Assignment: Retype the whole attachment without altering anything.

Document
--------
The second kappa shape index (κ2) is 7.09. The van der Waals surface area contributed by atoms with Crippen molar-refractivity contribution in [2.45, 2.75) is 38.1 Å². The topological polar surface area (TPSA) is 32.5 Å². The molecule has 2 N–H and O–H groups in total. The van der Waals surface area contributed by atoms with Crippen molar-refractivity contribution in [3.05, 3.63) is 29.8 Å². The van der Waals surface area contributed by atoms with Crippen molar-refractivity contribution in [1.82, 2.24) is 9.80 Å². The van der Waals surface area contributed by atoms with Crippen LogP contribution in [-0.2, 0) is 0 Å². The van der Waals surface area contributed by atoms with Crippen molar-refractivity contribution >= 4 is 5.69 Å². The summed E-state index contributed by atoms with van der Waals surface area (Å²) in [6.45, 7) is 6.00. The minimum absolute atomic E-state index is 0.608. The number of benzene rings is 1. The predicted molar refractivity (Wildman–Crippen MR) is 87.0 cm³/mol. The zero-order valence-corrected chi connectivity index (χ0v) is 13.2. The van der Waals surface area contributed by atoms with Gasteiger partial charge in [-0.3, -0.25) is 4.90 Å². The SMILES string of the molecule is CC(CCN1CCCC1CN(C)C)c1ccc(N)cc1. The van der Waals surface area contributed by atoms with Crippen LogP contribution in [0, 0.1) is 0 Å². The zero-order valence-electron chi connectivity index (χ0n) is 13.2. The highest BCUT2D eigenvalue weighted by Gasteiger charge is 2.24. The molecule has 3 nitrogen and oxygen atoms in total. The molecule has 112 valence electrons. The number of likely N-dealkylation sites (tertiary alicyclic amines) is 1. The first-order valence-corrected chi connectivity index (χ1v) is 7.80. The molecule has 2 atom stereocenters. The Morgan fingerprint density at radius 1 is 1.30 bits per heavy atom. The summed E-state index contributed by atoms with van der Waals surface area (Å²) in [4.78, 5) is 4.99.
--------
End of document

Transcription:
The second kappa shape index (κ2) is 7.09. The van der Waals surface area contributed by atoms with Crippen molar-refractivity contribution in [2.45, 2.75) is 38.1 Å². The topological polar surface area (TPSA) is 32.5 Å². The molecule has 2 N–H and O–H groups in total. The van der Waals surface area contributed by atoms with Crippen molar-refractivity contribution in [3.05, 3.63) is 29.8 Å². The van der Waals surface area contributed by atoms with Crippen molar-refractivity contribution in [1.82, 2.24) is 9.80 Å². The van der Waals surface area contributed by atoms with Crippen LogP contribution in [-0.2, 0) is 0 Å². The van der Waals surface area contributed by atoms with Crippen molar-refractivity contribution >= 4 is 5.69 Å². The summed E-state index contributed by atoms with van der Waals surface area (Å²) in [6.45, 7) is 6.00. The minimum absolute atomic E-state index is 0.608. The number of benzene rings is 1. The predicted molar refractivity (Wildman–Crippen MR) is 87.0 cm³/mol. The zero-order valence-corrected chi connectivity index (χ0v) is 13.2. The van der Waals surface area contributed by atoms with Gasteiger partial charge in [-0.3, -0.25) is 4.90 Å². The SMILES string of the molecule is CC(CCN1CCCC1CN(C)C)c1ccc(N)cc1. The van der Waals surface area contributed by atoms with Crippen LogP contribution in [0, 0.1) is 0 Å². The zero-order valence-electron chi connectivity index (χ0n) is 13.2. The highest BCUT2D eigenvalue weighted by Gasteiger charge is 2.24. The molecule has 3 nitrogen and oxygen atoms in total. The molecule has 112 valence electrons. The number of likely N-dealkylation sites (tertiary alicyclic amines) is 1. The first-order valence-corrected chi connectivity index (χ1v) is 7.80. The molecule has 2 atom stereocenters. The Morgan fingerprint density at radius 1 is 1.30 bits per heavy atom. The summed E-state index contributed by atoms with van der Waals surface area (Å²) in [4.78, 5) is 4.99.